Energy digestibility, ruminants % 61.9 *
DE ruminants MJ/kg DM 11.2 *
ME ruminants MJ/kg DM 8.9 *

The asterisk * indicates that the average value was obtained by an equation.


Bartha, 1970; CIRAD, 1991; FUSAGx/CRAW, 2009

Last updated on 24/10/2012 00:45:28

Main analysis Unit Avg SD Min Max Nb
Dry matter % as fed 95.4 93.4 97.3 2
Crude protein % DM 11.0 9.3 12.7 2
Crude fibre % DM 31.9 31.5 32.2 2
Ether extract % DM 2.1 1.3 2.8 2
Ash % DM 9.0 8.0 10.0 2
Gross energy MJ/kg DM 18.2 *
Minerals Unit Avg SD Min Max Nb
Calcium g/kg DM 9.7 9.2 10.3 2
Phosphorus g/kg DM 1.1 1.0 1.2 2
Potassium g/kg DM 11.1 8.4 13.8 2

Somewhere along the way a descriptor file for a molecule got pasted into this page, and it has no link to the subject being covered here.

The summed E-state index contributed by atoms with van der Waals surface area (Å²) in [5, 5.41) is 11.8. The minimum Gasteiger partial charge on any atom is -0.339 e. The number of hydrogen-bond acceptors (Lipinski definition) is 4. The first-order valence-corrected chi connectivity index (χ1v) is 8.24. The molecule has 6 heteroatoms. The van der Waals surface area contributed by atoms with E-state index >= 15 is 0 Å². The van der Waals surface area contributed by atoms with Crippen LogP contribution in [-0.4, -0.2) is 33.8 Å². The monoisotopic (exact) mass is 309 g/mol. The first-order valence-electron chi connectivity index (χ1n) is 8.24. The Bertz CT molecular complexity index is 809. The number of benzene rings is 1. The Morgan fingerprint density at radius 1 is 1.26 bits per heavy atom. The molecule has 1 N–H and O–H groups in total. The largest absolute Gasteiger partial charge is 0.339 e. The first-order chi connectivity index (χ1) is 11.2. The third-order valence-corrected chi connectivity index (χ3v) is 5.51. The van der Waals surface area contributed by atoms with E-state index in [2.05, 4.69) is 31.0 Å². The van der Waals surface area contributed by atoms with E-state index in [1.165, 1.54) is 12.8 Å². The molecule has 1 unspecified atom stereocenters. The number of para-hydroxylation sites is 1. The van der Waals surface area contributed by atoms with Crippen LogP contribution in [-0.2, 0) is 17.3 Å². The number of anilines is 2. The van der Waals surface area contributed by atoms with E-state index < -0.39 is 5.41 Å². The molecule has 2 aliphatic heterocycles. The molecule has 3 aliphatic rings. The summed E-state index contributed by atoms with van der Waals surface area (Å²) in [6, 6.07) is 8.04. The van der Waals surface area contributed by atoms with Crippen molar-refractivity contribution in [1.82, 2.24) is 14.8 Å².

Magnesium g/kg DM 2.6 2.2 3.1 2
Ruminant nutritive values Unit Avg SD Min Max Nb
OM digestibility, Ruminant % 60.1 *
Energy digestibility, ruminants % 56.6 *
DE ruminants MJ/kg DM 10.3 *
ME ruminants MJ/kg DM 8.3 *

The asterisk * indicates that the average value was obtained by an equation.


CIRAD, 1991

Last updated on 24/10/2012 00:45:28

Datasheet citation 

Heuzé V., Tran G., Boval M., 2016. Alyce clover (Alysicarpus ovalifolius). Feedipedia, a programme by INRA, CIRAD, AFZ and FAO. http://www.feedipedia.org/node/572 Last updated on March 18, 2016, 16:58

English correction by Tim Smith (Animal Science consultant) and Hélène Thiollet (AFZ)